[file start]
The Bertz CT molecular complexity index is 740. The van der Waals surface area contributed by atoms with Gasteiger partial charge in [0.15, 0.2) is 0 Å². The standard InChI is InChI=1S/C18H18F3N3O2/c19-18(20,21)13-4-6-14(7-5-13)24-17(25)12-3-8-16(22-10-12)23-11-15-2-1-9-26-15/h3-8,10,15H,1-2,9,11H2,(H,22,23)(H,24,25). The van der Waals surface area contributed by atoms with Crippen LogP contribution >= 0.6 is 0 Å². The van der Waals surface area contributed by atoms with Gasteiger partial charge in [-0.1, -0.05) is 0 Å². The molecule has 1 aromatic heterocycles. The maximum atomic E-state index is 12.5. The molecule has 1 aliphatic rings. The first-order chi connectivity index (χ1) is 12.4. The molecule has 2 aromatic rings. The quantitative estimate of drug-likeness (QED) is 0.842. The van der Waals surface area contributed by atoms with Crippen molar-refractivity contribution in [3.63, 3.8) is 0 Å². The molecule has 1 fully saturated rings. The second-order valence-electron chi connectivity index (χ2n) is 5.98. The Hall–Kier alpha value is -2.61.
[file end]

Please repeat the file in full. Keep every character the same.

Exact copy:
The Bertz CT molecular complexity index is 740. The van der Waals surface area contributed by atoms with Gasteiger partial charge in [0.15, 0.2) is 0 Å². The standard InChI is InChI=1S/C18H18F3N3O2/c19-18(20,21)13-4-6-14(7-5-13)24-17(25)12-3-8-16(22-10-12)23-11-15-2-1-9-26-15/h3-8,10,15H,1-2,9,11H2,(H,22,23)(H,24,25). The van der Waals surface area contributed by atoms with Crippen LogP contribution >= 0.6 is 0 Å². The van der Waals surface area contributed by atoms with Gasteiger partial charge in [-0.1, -0.05) is 0 Å². The molecule has 1 aromatic heterocycles. The maximum atomic E-state index is 12.5. The molecule has 1 aliphatic rings. The first-order chi connectivity index (χ1) is 12.4. The molecule has 2 aromatic rings. The quantitative estimate of drug-likeness (QED) is 0.842. The van der Waals surface area contributed by atoms with Crippen molar-refractivity contribution in [3.63, 3.8) is 0 Å². The molecule has 1 fully saturated rings. The second-order valence-electron chi connectivity index (χ2n) is 5.98. The Hall–Kier alpha value is -2.61.